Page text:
4 Qui originali (al. Origini) aut alicui condicioni obligati sunt). The class of people alluded to were the coloni (serfs): such of them as were so by birth were called originarii and there were other classes of them also (alicui condicioni obligati). The essential difference between all coloni and the ordinary servi was that the latter’s service was personal. the former were servi terroe, adscripti glaeboe. Thus there is a strong resemblance between them and the villeins (villani) of medieval and modern Europe. For the order concerning them here given, cf. 2nd Council of Orleans (538), which ordains “ut nullus servilibus colonariisque condicibus obligatus iuxta statuta sedis Apostolicoe ad honeres ecclesiasticos admittatur nisi prius aut testamento aut per tabulas legitime constiterit absolutum.
5 1Tm 3,2 unius uxoris virum with the Vulgate, cf. Letter xii.
6 Lv 21,13-14, cf. a letter of Innocent I. to Victricius bishop of Rothomagus (Rouen) chap. 5,, ut mulierem (viduam) clericus non ducat uxorem: quia scriptum est: sacerdos virginem uxorem accipiat non eiectam," and for the former quotation, cf. Ibid. chap 7,(Ne is qui secundam duxerit uxorem, clericus fiat: quia scriptum est unius virum). The 18th Apostolic Canon gives a similar order. All these rules would seem to refer to marriage before, not after, ordination. The latter was against the spirit of the early Church.
7 The older editions here add pro arbitrio (by dispensation). which Quesnel considers a gloss added later when dispensation was sometimes granted to digamous clerks.
8 The practice of usury and trading generally is often forbidden In the Canons, &c., for the clergy, but its Prohibition for the laity is much more unusual: cf., however, Canon V. of the Council ofCarthage (4 19), quod (sc. Fenus accipere in laicis, reprehenditur id multo magis debet et in clericis praedamnari. Scripture certainly is against the clergy participating in lucrative employments, though it was not easy always to prevent them: it had become, for Instance. a common practice in S. Cyprian’s day in the North African Church (cf. de laps. 6). But the secular laws certainly countenanced it in the laity (As Aug. Ep 154 acknowledges). Leo the Emperor is said by Crotius to have been the first who “existimans omne fenus Christiano interdictum, lege id ipsum communi sanxit”(Quesnel).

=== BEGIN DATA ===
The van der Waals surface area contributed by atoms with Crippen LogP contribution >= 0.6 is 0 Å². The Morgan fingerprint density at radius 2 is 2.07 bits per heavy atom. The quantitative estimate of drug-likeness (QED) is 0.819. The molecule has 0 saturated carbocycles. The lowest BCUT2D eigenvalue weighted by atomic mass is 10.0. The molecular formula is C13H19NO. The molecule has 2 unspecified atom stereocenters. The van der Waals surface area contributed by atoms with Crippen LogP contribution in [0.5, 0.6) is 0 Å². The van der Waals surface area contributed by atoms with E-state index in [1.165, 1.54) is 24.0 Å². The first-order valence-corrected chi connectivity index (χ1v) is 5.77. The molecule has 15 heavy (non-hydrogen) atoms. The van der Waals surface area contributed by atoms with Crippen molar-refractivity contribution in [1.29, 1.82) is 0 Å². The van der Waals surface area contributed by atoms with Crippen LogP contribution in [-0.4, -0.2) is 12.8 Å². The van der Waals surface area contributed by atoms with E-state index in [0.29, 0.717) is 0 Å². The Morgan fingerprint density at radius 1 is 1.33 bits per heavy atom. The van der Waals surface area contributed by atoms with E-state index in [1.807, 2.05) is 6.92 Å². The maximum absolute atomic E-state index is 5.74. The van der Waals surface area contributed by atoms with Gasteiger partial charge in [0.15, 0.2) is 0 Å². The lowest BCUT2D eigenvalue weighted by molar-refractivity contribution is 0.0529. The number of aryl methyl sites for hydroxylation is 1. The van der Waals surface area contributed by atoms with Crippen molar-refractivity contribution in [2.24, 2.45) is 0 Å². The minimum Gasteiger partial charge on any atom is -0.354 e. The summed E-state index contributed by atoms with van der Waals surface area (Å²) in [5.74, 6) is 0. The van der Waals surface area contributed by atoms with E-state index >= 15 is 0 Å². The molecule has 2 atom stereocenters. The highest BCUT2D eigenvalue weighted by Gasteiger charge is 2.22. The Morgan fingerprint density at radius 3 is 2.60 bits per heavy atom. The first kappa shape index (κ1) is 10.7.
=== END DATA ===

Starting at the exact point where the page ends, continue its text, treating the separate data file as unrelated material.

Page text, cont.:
9 Crimen suum commodis alienis impendere.I am not sure that this can mean what I say.
10 This was S. Innocent 1.. who was Pope from 402 to 417. One of his decretal letters was quoted from in note 1 to chap. 3,Of this Letter).

Letter V. To the Metropolitan Bishops of Illyricum.

(Appointing Anastasius of Thessalonica his Vicar in the province, and expressing his wishes about its government, for which see Letter VI).

Letter VI. To Anastasius, Bishop of Thessalonica.

Leo to his beloved brother Anastasius.

I. He is Pleased to Have Been Consulted by the Bishops1 Illyricum an Important Questions.

The brotherly love of our colleagues makes us read with grateful mind the letters of all priests2 ; for in them we embrace one another in the spirit as if we were face to face, and by the intercourse of such epistles we are associated in mutual converse3 . But in this present letter the affection displayed seems to us greater than usual: for it informs us of the state of the churches4 , and urges us to a vigilant exercise of care by a consideration of our office, so that being placed, as it were, on a watch-tower, according to the will of the Lord, we should both lend our approval to things when they run in accordance with our wishes, and correct, by applying the remedies of compulsion, what we observe gone wrong through any aggression: hoping that abundant fruit will be the result of our sowing the seed, if we do not allow those things to increase which have begun to spring up to the spoiling of the harvest.

II. Following the Examples of His Predecessors He Nominates Anastasius Metropolitan of Illyricum.